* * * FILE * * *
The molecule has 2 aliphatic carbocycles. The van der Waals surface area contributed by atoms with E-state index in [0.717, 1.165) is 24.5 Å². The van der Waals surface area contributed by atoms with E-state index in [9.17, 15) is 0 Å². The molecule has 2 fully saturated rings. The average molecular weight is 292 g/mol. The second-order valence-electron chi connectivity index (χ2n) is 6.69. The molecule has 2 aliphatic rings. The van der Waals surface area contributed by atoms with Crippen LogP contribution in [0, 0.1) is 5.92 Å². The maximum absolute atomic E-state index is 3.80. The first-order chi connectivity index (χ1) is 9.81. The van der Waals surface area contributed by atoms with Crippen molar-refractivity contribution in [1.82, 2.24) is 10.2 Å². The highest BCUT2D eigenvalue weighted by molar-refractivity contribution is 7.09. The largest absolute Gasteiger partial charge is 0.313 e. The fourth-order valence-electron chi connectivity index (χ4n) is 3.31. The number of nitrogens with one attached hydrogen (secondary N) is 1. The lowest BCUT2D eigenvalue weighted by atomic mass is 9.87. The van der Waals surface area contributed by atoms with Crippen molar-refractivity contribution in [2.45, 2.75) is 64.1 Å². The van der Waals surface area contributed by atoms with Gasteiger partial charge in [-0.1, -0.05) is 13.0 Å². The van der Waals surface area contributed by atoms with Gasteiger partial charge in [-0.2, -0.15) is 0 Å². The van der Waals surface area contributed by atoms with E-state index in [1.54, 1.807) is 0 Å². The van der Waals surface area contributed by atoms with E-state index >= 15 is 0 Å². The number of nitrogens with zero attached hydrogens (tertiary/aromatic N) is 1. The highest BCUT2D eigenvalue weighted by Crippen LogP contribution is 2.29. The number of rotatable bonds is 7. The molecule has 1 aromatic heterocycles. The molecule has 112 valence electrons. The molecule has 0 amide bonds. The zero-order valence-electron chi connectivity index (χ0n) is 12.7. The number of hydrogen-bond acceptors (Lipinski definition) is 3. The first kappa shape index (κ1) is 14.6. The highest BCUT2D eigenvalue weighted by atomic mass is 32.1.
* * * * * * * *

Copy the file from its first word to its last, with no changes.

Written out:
The molecule has 2 aliphatic carbocycles. The van der Waals surface area contributed by atoms with E-state index in [0.717, 1.165) is 24.5 Å². The van der Waals surface area contributed by atoms with E-state index in [9.17, 15) is 0 Å². The molecule has 2 fully saturated rings. The average molecular weight is 292 g/mol. The second-order valence-electron chi connectivity index (χ2n) is 6.69. The molecule has 2 aliphatic rings. The van der Waals surface area contributed by atoms with Crippen LogP contribution in [0, 0.1) is 5.92 Å². The maximum absolute atomic E-state index is 3.80. The first-order chi connectivity index (χ1) is 9.81. The van der Waals surface area contributed by atoms with Crippen molar-refractivity contribution in [1.82, 2.24) is 10.2 Å². The highest BCUT2D eigenvalue weighted by molar-refractivity contribution is 7.09. The largest absolute Gasteiger partial charge is 0.313 e. The fourth-order valence-electron chi connectivity index (χ4n) is 3.31. The number of nitrogens with one attached hydrogen (secondary N) is 1. The lowest BCUT2D eigenvalue weighted by atomic mass is 9.87. The van der Waals surface area contributed by atoms with Crippen molar-refractivity contribution in [2.45, 2.75) is 64.1 Å². The van der Waals surface area contributed by atoms with Gasteiger partial charge in [-0.1, -0.05) is 13.0 Å². The van der Waals surface area contributed by atoms with Gasteiger partial charge in [-0.2, -0.15) is 0 Å². The van der Waals surface area contributed by atoms with E-state index in [1.54, 1.807) is 0 Å². The van der Waals surface area contributed by atoms with E-state index >= 15 is 0 Å². The number of nitrogens with zero attached hydrogens (tertiary/aromatic N) is 1. The highest BCUT2D eigenvalue weighted by Crippen LogP contribution is 2.29. The number of rotatable bonds is 7. The molecule has 1 aromatic heterocycles. The molecule has 112 valence electrons. The molecule has 0 amide bonds. The zero-order valence-electron chi connectivity index (χ0n) is 12.7. The number of hydrogen-bond acceptors (Lipinski definition) is 3. The first kappa shape index (κ1) is 14.6. The highest BCUT2D eigenvalue weighted by atomic mass is 32.1.